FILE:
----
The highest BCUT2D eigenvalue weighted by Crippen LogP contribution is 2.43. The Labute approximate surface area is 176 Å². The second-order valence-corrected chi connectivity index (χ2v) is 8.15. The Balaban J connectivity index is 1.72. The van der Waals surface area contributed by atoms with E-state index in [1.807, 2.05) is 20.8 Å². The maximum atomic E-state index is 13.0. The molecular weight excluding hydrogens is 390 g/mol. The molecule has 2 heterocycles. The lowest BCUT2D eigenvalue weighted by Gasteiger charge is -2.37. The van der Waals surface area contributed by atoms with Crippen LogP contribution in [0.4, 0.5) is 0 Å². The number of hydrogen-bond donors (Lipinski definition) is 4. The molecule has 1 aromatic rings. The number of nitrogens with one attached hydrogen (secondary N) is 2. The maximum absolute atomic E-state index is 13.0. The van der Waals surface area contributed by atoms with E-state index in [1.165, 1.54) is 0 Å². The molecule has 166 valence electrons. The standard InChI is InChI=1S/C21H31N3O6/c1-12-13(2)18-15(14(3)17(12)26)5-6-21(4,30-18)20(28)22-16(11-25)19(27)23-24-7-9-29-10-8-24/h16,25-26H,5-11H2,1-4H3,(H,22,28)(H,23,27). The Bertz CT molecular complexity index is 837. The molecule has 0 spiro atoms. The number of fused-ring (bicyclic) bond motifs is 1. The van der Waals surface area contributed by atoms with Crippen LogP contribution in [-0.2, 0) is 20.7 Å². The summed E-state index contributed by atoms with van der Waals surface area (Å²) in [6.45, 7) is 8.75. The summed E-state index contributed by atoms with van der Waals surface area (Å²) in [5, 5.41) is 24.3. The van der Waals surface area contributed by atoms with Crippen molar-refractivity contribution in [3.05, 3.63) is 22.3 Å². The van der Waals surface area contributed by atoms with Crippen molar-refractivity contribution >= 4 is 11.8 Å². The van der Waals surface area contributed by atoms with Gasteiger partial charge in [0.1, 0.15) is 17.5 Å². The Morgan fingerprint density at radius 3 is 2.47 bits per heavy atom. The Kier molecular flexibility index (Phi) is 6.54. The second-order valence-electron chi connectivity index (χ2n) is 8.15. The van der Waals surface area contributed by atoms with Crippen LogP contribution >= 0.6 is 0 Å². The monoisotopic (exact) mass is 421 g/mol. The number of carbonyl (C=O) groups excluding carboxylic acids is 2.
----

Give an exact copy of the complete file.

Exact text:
The highest BCUT2D eigenvalue weighted by Crippen LogP contribution is 2.43. The Labute approximate surface area is 176 Å². The second-order valence-corrected chi connectivity index (χ2v) is 8.15. The Balaban J connectivity index is 1.72. The van der Waals surface area contributed by atoms with E-state index in [1.807, 2.05) is 20.8 Å². The maximum atomic E-state index is 13.0. The molecular weight excluding hydrogens is 390 g/mol. The molecule has 2 heterocycles. The lowest BCUT2D eigenvalue weighted by Gasteiger charge is -2.37. The van der Waals surface area contributed by atoms with Crippen LogP contribution in [0.4, 0.5) is 0 Å². The number of hydrogen-bond donors (Lipinski definition) is 4. The molecule has 1 aromatic rings. The number of nitrogens with one attached hydrogen (secondary N) is 2. The maximum absolute atomic E-state index is 13.0. The van der Waals surface area contributed by atoms with E-state index in [1.165, 1.54) is 0 Å². The molecule has 166 valence electrons. The standard InChI is InChI=1S/C21H31N3O6/c1-12-13(2)18-15(14(3)17(12)26)5-6-21(4,30-18)20(28)22-16(11-25)19(27)23-24-7-9-29-10-8-24/h16,25-26H,5-11H2,1-4H3,(H,22,28)(H,23,27). The Bertz CT molecular complexity index is 837. The molecule has 0 spiro atoms. The number of fused-ring (bicyclic) bond motifs is 1. The van der Waals surface area contributed by atoms with Crippen LogP contribution in [-0.2, 0) is 20.7 Å². The summed E-state index contributed by atoms with van der Waals surface area (Å²) in [6.45, 7) is 8.75. The summed E-state index contributed by atoms with van der Waals surface area (Å²) in [5, 5.41) is 24.3. The van der Waals surface area contributed by atoms with Crippen molar-refractivity contribution in [3.05, 3.63) is 22.3 Å². The van der Waals surface area contributed by atoms with Crippen molar-refractivity contribution >= 4 is 11.8 Å². The van der Waals surface area contributed by atoms with Gasteiger partial charge in [0.1, 0.15) is 17.5 Å². The Morgan fingerprint density at radius 3 is 2.47 bits per heavy atom. The Kier molecular flexibility index (Phi) is 6.54. The second-order valence-electron chi connectivity index (χ2n) is 8.15. The van der Waals surface area contributed by atoms with Crippen LogP contribution >= 0.6 is 0 Å². The monoisotopic (exact) mass is 421 g/mol. The number of carbonyl (C=O) groups excluding carboxylic acids is 2.